PHP and MySQL 5
5 comments | Posted: 21 February 06 in Books, by Nathan Smith
I finally made it through my review copy of Beginning PHP and MySQL 5, by programming guru W. Jason Gilmore. The technical editor was Matt Wade, founder of CodeWalkers, a great PHP and MySQL resource site. It is the Second Edition follow-up to PHP 5 and MySQL. Since I’ve already written a review of the First Edition, I will try to mainly focus on the changes to the second version of the book, which cover some of the newer features in each of the technologies.
At the initial time of printing for the first book, many PHP 5 features were only in the beta version, and MySQL 5 was still in alpha testing. Now, eighteen months later, they have solidified into what has become quite a formidable enterprise solution for server-side scripting and database storage.
There has been quite a bit of extra material covered this time around, to the tune of 177 additional pages. In fact, by comparison the new edition is noticeably heavier than its predecessor. The existing chapters have also been revised, with XHTML examples being given in most cases instead of HTML, as well as minor changes to some of the updated / deprecated syntax.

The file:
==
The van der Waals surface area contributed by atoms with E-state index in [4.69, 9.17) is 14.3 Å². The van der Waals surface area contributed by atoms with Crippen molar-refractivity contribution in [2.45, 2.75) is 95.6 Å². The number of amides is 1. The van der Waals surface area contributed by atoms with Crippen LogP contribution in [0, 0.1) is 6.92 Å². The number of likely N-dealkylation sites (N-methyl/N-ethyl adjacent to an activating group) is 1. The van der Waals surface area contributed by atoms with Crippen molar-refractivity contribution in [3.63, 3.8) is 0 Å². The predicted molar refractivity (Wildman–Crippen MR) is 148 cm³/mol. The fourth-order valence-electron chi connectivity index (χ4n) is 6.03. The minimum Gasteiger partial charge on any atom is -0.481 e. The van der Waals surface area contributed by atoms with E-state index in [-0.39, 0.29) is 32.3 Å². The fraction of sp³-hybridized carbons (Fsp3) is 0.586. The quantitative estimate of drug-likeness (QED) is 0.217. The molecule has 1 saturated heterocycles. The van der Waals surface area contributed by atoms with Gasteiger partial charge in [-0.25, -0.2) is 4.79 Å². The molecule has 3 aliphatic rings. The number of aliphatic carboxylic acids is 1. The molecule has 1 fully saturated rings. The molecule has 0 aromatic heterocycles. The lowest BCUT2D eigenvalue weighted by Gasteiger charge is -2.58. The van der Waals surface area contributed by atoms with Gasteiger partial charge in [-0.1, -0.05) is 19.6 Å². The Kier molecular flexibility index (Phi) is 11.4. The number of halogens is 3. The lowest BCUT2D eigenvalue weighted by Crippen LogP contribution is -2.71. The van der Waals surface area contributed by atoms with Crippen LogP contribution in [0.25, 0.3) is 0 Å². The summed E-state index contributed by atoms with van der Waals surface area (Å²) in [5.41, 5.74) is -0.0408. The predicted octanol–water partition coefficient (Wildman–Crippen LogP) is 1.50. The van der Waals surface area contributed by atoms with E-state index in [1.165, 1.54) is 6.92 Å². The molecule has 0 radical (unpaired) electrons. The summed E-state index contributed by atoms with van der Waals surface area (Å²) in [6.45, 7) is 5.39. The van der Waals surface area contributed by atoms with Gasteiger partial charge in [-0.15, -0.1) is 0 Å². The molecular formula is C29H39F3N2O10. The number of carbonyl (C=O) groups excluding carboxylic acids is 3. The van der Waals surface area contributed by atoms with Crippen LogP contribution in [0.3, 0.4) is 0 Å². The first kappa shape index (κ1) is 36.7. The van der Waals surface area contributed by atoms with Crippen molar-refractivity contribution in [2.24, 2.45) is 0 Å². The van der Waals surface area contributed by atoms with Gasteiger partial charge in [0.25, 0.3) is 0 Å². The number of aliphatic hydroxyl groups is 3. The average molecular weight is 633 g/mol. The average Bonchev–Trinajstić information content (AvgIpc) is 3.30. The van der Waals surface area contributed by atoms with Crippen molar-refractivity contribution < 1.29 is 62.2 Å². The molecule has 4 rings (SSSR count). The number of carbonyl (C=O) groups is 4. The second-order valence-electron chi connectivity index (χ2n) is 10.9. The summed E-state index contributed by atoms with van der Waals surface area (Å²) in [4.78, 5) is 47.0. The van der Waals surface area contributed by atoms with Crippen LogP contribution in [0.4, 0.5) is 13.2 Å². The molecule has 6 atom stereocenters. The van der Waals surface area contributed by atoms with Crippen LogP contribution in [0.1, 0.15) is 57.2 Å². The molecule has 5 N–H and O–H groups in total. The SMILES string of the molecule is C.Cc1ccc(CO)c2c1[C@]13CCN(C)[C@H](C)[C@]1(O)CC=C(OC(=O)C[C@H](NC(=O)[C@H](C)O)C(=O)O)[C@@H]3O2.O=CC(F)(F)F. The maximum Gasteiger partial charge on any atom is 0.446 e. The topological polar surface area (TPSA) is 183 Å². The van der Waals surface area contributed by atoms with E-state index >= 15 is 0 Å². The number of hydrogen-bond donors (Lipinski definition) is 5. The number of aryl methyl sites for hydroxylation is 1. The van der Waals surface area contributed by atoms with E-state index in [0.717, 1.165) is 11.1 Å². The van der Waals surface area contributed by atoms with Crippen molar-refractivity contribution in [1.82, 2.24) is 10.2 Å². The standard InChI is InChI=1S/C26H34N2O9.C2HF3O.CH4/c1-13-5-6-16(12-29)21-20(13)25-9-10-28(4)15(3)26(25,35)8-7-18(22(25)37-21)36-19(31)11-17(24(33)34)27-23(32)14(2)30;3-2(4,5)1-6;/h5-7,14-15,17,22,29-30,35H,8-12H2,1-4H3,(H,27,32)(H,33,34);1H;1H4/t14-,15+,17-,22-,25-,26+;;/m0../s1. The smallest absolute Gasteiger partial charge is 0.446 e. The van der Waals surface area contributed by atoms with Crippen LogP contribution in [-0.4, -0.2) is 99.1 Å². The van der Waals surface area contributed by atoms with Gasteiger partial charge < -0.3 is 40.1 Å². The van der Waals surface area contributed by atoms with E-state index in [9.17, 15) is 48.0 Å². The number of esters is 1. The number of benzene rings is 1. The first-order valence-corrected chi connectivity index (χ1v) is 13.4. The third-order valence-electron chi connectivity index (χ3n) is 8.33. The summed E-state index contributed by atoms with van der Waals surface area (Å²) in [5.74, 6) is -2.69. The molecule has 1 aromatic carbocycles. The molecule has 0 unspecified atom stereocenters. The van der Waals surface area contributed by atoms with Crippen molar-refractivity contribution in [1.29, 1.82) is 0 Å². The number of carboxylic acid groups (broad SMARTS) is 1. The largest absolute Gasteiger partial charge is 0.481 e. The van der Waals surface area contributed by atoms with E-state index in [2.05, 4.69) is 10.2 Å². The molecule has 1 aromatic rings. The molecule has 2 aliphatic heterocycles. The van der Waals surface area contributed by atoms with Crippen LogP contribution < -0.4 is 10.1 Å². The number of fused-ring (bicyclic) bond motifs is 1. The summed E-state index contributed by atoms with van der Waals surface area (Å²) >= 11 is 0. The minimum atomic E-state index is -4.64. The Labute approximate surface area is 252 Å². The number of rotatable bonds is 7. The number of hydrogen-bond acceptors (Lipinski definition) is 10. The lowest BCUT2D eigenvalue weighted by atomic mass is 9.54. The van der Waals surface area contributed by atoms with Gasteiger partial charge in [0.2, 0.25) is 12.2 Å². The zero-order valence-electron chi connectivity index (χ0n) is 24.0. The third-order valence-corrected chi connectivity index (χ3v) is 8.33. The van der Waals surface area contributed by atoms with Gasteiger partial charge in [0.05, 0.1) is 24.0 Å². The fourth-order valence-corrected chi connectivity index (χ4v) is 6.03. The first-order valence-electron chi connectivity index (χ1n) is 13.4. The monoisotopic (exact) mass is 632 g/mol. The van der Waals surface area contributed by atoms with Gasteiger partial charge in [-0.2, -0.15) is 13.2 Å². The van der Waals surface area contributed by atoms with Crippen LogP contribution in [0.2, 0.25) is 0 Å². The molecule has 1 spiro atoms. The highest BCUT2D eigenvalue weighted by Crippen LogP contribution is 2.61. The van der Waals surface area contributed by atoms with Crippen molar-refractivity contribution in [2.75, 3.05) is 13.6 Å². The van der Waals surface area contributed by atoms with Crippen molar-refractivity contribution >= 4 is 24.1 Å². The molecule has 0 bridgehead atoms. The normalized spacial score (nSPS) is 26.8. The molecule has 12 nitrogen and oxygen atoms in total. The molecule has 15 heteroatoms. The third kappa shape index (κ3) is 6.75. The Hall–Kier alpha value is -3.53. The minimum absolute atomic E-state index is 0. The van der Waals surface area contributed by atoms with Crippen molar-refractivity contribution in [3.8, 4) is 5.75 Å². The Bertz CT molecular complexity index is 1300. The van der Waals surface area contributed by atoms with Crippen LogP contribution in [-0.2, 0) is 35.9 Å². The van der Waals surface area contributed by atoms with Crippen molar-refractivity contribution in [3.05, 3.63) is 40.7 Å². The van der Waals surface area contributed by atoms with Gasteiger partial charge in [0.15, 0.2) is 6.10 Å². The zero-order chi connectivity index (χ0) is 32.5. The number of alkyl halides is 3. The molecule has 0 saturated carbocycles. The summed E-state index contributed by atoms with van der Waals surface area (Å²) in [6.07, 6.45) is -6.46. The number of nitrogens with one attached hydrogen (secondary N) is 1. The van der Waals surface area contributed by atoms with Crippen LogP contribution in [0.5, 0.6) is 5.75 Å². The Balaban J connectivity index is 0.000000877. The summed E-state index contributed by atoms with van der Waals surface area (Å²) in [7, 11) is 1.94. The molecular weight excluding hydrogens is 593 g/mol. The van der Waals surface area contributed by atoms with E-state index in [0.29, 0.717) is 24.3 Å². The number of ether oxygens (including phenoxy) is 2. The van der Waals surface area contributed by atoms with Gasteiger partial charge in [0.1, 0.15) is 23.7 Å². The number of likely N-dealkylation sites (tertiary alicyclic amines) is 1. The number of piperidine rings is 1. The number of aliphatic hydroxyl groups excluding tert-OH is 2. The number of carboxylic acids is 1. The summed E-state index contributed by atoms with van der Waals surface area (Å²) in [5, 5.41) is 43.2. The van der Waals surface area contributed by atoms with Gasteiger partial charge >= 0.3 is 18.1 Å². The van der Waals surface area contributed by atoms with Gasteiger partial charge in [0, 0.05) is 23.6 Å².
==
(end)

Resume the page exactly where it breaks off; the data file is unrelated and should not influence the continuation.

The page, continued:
A total of seven new chapters have been added, further enriching what was already a great resource. One of the more interesting subjects covered is the new
mysqli() extension. It is encapsulated into a class, allowing you to access a database more easily than the older, procedural method. It also offers an object oriented interface for handling transactions, adding code efficiency.
Aside from offering informative chapters, there are also several good tutorials, such as creating a mortgage calculator which will compute accumulated interest over time. Another cool one was a how-to on rendering a dynamic tabular calendar by using a PEAR package and less than 30 lines of actual code.
I could go on and on, but if you really want to dig into this powerful open-source combo, you’re going to have to read the book for yourself. By the author’s own admission, “this isn’t a romance novel,” but if you don’t mind some heavy reading this could be right up your alley. Happy hypertext pre-processing!
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